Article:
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``A vice for voices'': Emily Dickinson's dialogic voice from the borders
Approaching the concept of voice in the contexts of literary and composition theory and pedagogy, I design a theoretical framework for voice in text informed by the theory of Mikhail Bakhtin and the poetry and letters of Emily Dickinson. I use this framework as a means for bringing into dialogue literary and composition studies, using the concept of voice as a common ground between the fields. Ultimately, the approach to voice in text I advocate in our work as readers, writers, and teachers is centered on dialogue; this voice has qualities of both powerful presence and de-centered multiplicity; it is an engaging voice that speaks from cultural and intellectual borders.^ Using her letters and poems, I establish Dickinson's approaches to speech and writing as revealing an intense interest in the power of dialogic voice. This appreciation of dialogue links directly to her epistemology (which involves the active engagement of the thinker in the creation of knowledge) and to her poetic project (which involves the active engagement of the reader in the creation of the text). Dickinson's texts engage the reader through her dialogic voice, a voice that consciously reaches backward and forward in response and in question, gaining its power from her positions at intellectual and cultural borders.^ Between the chapters I include "InterVoicings," close readings of eight of Dickinson's poems and one letter, in which I illustrate the kind of reading my theoretical framework elicits. By describing the challenges of physically voicing Dickinson's texts ("signing" them with intonation), I uncover the dialogues within them--the ways various voices engage one another--and also their silences, silences in which we may speak.^ Ultimately, I examine the implications of my reading of Dickinson for literary and composition theory and pedagogy. I suggest ways that we as readers, writers and teachers might empower our voices and those of our students by identifying intellectual and cultural borders, and encouraging dialogic--not monologic--forms of discourse and pedagogy. ^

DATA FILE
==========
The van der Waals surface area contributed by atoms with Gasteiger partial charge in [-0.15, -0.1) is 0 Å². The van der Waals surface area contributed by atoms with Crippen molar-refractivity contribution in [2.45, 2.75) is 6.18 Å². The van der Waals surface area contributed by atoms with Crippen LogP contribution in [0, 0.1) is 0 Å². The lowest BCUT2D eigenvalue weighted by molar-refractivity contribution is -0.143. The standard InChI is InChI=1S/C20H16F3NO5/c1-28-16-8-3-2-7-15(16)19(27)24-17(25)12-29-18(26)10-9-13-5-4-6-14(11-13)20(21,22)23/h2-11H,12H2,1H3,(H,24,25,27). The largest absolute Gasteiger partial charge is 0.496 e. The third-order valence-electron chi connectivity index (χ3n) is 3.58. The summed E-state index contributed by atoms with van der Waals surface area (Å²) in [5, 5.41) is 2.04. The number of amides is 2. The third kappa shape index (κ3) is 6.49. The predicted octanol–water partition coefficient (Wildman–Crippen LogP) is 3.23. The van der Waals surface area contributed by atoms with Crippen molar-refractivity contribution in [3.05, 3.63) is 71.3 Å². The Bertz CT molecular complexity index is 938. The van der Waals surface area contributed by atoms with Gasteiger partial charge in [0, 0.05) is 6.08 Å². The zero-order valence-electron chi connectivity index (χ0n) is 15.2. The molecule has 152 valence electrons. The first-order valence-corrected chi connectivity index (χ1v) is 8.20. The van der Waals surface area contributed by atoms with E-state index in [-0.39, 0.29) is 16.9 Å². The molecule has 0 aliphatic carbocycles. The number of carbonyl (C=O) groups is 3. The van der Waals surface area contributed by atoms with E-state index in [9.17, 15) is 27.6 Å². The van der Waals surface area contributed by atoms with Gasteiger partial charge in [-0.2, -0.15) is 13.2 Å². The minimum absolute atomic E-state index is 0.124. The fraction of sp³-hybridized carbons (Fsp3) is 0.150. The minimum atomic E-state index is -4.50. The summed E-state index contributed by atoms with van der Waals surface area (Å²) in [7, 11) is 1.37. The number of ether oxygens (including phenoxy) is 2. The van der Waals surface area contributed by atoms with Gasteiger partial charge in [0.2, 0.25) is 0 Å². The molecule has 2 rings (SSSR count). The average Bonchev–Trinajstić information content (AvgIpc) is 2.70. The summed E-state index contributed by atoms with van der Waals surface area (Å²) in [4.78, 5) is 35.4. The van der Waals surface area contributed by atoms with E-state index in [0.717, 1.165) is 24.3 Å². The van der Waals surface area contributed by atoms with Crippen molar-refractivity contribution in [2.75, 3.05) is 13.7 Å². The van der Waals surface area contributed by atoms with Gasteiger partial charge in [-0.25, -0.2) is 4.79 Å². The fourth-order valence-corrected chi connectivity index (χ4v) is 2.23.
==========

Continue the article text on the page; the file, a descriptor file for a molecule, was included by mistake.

Literature, American|Education, Higher
Erika Christina Scheurer,
"``A vice for voices'': Emily Dickinson's dialogic voice from the borders"
(January 1, 1993).
Electronic Doctoral Dissertations for UMass Amherst.